Traveling with Yoshitomo Nara (Viz Pictures, NR)

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yoshitomonara-header.jpgAlthough it shows the artist at work and interviews him about his life, to its everlasting credit the film doesn’t try to explain Nara's creative process.





Yoshitomo Nara is a cult figure in Japan and he's pretty well-known in the West as well: he had a show right here in St. Louis at the Contemporary Art Museum in 2004-2005. If you follow Japanese pop art at all you're probably familiar with his work—enigmatic little girls with huge heads and solemn expressions, smooth white dogs which seem to have been constructed out of cigarettes—and the combination of playfulness, menace, and mystery which characterizes it. You can see some examples at this web site:

Traveling with Yoshitomo Nara is a documentary which follows the artist for a year as he installs exhibitions and makes public appearances around the world, culminating in the massive exhibition AtoZ in his hometown of Hirosaki, Japan. Installing a Nara exhibition involves more than just hanging paintings on the walls and placing sculptures on pedestals: it requires construction of a "little house" within the gallery. The viewer must enter the house, sometimes climbing stairs or looking through peepholes in the wall, to see the works which are displayed within separate rooms.

Click for a larger image.Although it shows the artist at work and interviews him about his life, to its everlasting credit the film doesn't try to explain Nara's creative process. Instead, it is left as a mystery similar to that experienced by viewing his work. Documentary footage is intercut with narration by Aoi Miyazaki which sounds like a child's fairy tale, beginning with: "This is a story from an age not so long past. There was an artist who always worked alone. Neither has he been bothered nor has he bothered anyone."

The film begins and ends with the opening of the AtoZ exhibition in summer 2006, in which graf media created a small town of 26 houses (corresponding to the 26 letters of the English alphabet) for Nara's works within a brick warehouse. The film gives you an idea of what it must have been like to visit the exhibit: a total environmental experience in which you left the outside world behind and came to live in Nara's imagined world instead, however briefly. A driving rock soundtrack adds energy to the experience and the film also gives you a sense of how Nara's work connects with people, especially children who seem instinctively drawn to it.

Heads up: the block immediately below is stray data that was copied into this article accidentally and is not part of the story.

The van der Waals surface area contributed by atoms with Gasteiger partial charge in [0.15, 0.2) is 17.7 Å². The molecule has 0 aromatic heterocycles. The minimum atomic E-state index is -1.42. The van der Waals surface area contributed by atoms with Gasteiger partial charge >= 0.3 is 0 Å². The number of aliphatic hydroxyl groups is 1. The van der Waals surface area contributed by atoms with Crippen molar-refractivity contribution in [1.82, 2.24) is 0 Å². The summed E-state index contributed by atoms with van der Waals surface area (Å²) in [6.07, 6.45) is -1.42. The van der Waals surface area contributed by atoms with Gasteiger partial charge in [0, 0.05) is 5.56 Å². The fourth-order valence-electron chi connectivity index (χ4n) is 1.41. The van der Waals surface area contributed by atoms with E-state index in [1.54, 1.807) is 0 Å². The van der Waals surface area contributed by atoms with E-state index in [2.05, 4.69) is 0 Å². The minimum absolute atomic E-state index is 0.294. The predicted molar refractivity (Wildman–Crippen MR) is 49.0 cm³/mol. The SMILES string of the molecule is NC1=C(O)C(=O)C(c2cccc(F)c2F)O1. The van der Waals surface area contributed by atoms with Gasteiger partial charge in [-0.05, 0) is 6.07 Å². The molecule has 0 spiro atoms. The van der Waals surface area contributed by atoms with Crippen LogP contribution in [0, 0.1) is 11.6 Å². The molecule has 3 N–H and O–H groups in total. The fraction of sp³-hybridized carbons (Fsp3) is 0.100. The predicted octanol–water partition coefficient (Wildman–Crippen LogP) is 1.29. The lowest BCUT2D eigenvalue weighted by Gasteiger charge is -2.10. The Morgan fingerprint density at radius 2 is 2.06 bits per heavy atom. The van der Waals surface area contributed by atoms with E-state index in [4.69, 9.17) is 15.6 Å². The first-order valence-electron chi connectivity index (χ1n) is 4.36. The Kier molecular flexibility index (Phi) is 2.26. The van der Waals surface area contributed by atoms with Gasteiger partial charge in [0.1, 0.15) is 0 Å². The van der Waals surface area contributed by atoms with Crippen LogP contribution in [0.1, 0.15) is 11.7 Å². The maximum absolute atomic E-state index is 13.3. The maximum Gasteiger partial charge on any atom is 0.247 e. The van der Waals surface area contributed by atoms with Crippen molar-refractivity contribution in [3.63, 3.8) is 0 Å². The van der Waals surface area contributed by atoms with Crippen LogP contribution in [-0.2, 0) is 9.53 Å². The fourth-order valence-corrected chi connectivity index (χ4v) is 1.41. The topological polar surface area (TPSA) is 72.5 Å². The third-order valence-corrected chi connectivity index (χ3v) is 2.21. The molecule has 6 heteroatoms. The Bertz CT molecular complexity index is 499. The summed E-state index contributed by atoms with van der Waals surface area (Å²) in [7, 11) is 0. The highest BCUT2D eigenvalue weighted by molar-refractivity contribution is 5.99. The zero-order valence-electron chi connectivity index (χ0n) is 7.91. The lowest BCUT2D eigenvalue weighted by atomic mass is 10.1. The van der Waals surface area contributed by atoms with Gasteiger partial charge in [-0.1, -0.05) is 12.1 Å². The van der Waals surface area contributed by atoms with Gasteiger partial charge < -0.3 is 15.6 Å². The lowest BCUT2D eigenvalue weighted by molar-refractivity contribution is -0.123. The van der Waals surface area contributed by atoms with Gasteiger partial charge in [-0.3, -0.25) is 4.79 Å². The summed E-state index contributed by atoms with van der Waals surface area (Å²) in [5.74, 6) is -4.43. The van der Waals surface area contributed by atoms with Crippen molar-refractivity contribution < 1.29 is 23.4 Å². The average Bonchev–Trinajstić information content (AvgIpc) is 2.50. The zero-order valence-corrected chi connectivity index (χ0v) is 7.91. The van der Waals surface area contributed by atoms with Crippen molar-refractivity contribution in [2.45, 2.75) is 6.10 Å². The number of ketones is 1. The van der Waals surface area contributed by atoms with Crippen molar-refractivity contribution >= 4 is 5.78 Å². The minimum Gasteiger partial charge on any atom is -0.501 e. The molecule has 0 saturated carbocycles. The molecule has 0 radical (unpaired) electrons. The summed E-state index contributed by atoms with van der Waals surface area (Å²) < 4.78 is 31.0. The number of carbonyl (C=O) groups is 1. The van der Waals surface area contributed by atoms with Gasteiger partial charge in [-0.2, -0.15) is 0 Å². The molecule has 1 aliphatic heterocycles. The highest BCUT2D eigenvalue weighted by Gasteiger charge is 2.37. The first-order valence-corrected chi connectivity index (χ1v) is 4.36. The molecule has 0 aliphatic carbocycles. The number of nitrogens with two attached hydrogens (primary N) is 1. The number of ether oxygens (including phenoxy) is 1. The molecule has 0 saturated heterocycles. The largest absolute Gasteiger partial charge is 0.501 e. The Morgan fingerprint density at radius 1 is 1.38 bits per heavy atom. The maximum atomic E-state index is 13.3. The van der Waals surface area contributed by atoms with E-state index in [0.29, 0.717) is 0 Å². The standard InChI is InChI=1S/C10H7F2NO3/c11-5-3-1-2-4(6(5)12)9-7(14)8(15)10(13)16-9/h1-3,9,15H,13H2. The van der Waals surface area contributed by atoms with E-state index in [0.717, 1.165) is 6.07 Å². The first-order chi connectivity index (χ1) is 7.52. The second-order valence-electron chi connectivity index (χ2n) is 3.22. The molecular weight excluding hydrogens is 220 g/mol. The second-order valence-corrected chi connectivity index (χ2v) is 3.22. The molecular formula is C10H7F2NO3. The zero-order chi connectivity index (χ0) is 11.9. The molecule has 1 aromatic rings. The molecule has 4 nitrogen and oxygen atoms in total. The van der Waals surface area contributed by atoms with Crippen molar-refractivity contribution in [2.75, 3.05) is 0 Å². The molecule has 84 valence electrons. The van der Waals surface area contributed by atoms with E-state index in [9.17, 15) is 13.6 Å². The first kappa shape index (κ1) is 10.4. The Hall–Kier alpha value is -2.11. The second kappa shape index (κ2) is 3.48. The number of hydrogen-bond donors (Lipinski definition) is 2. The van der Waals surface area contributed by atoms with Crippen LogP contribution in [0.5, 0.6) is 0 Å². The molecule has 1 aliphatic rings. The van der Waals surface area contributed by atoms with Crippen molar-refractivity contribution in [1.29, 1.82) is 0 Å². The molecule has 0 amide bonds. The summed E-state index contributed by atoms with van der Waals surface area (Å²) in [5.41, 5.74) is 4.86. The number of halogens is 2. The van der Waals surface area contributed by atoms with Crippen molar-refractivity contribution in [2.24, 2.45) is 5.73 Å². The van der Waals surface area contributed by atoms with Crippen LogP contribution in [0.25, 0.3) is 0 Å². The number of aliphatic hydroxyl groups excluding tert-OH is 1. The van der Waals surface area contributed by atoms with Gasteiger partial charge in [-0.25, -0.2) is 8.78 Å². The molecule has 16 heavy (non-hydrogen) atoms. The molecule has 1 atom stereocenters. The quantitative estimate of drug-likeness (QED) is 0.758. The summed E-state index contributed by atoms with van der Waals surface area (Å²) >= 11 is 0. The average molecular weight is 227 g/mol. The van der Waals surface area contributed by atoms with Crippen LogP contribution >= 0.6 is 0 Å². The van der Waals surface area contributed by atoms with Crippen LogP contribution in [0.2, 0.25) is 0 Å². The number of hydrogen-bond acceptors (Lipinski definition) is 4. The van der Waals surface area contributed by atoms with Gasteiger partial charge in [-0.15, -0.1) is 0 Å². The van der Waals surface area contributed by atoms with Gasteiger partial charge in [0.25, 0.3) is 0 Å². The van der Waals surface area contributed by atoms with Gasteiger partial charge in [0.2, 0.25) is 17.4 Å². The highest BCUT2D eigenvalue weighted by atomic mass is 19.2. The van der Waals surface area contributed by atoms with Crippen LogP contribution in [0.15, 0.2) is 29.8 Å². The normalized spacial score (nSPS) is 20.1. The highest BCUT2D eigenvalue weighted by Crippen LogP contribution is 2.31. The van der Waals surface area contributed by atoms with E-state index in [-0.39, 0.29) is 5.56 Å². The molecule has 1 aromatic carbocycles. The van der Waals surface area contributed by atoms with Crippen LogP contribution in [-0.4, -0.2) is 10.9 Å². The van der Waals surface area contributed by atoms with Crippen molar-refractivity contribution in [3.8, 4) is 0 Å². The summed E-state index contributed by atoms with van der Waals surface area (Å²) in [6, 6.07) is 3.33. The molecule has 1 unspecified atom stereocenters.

Traveling with Yoshitomo Nara goes on sale September 15 and is the first film in the New People Artist Series by Viz Media which features the works of Japanese pop artists: later films in the series will present artist Yayoi Kusama ("queen of the polka dots"), photographer Daido Moriyama, painter Hisashi Tenmyouya, multi-media artist Makato Aida and sculptor Katsura Funakoshi. Judging by the first film in the series, they represent a real contribution toward making modern Japanese art better known and appreciated worldwide. Further information about the series is available at and the DVDs are available through the Viz Pictures web site The only extras on the disc are previews of other films in the series but the DVD comes with a four-page booklet which includes an essay by the director Koji Sakabe. | Sarah Boslaugh


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